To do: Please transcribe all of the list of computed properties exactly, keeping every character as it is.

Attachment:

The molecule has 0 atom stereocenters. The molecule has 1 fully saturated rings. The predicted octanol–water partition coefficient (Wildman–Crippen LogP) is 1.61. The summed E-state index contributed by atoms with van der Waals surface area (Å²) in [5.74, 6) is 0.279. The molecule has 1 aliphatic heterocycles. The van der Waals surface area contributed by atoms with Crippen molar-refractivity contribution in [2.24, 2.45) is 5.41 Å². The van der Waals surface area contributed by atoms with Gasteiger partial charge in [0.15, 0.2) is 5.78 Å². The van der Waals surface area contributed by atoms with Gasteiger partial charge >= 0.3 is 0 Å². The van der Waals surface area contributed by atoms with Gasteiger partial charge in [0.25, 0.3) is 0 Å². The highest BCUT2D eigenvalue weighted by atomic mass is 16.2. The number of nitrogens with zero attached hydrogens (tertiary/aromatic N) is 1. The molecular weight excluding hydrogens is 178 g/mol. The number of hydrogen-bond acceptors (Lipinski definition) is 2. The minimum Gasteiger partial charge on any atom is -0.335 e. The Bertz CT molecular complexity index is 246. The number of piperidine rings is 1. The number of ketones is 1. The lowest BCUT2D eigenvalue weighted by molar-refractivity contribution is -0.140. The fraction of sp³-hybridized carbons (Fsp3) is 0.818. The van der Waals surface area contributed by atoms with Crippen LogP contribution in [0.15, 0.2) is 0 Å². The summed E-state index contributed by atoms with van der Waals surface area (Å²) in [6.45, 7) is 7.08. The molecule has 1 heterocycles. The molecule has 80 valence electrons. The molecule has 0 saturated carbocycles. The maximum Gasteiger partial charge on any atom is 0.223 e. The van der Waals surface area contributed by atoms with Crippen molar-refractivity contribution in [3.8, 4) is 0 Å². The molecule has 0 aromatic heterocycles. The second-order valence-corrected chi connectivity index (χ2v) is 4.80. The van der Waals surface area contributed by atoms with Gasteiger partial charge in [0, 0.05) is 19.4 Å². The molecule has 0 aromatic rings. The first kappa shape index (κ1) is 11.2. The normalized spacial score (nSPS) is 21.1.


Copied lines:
The molecule has 0 atom stereocenters. The molecule has 1 fully saturated rings. The predicted octanol–water partition coefficient (Wildman–Crippen LogP) is 1.61. The summed E-state index contributed by atoms with van der Waals surface area (Å²) in [5.74, 6) is 0.279. The molecule has 1 aliphatic heterocycles. The van der Waals surface area contributed by atoms with Crippen molar-refractivity contribution in [2.24, 2.45) is 5.41 Å². The van der Waals surface area contributed by atoms with Gasteiger partial charge in [0.15, 0.2) is 5.78 Å². The van der Waals surface area contributed by atoms with Gasteiger partial charge >= 0.3 is 0 Å². The van der Waals surface area contributed by atoms with Gasteiger partial charge in [0.25, 0.3) is 0 Å². The highest BCUT2D eigenvalue weighted by atomic mass is 16.2. The number of nitrogens with zero attached hydrogens (tertiary/aromatic N) is 1. The molecular weight excluding hydrogens is 178 g/mol. The number of hydrogen-bond acceptors (Lipinski definition) is 2. The minimum Gasteiger partial charge on any atom is -0.335 e. The Bertz CT molecular complexity index is 246. The number of piperidine rings is 1. The number of ketones is 1. The lowest BCUT2D eigenvalue weighted by molar-refractivity contribution is -0.140. The fraction of sp³-hybridized carbons (Fsp3) is 0.818. The van der Waals surface area contributed by atoms with Crippen LogP contribution in [0.15, 0.2) is 0 Å². The summed E-state index contributed by atoms with van der Waals surface area (Å²) in [6.45, 7) is 7.08. The molecule has 1 heterocycles. The molecule has 80 valence electrons. The molecule has 0 saturated carbocycles. The maximum Gasteiger partial charge on any atom is 0.223 e. The van der Waals surface area contributed by atoms with Crippen molar-refractivity contribution in [3.8, 4) is 0 Å². The molecule has 0 aromatic heterocycles. The second-order valence-corrected chi connectivity index (χ2v) is 4.80. The van der Waals surface area contributed by atoms with Gasteiger partial charge in [0, 0.05) is 19.4 Å². The molecule has 0 aromatic rings. The first kappa shape index (κ1) is 11.2. The normalized spacial score (nSPS) is 21.1.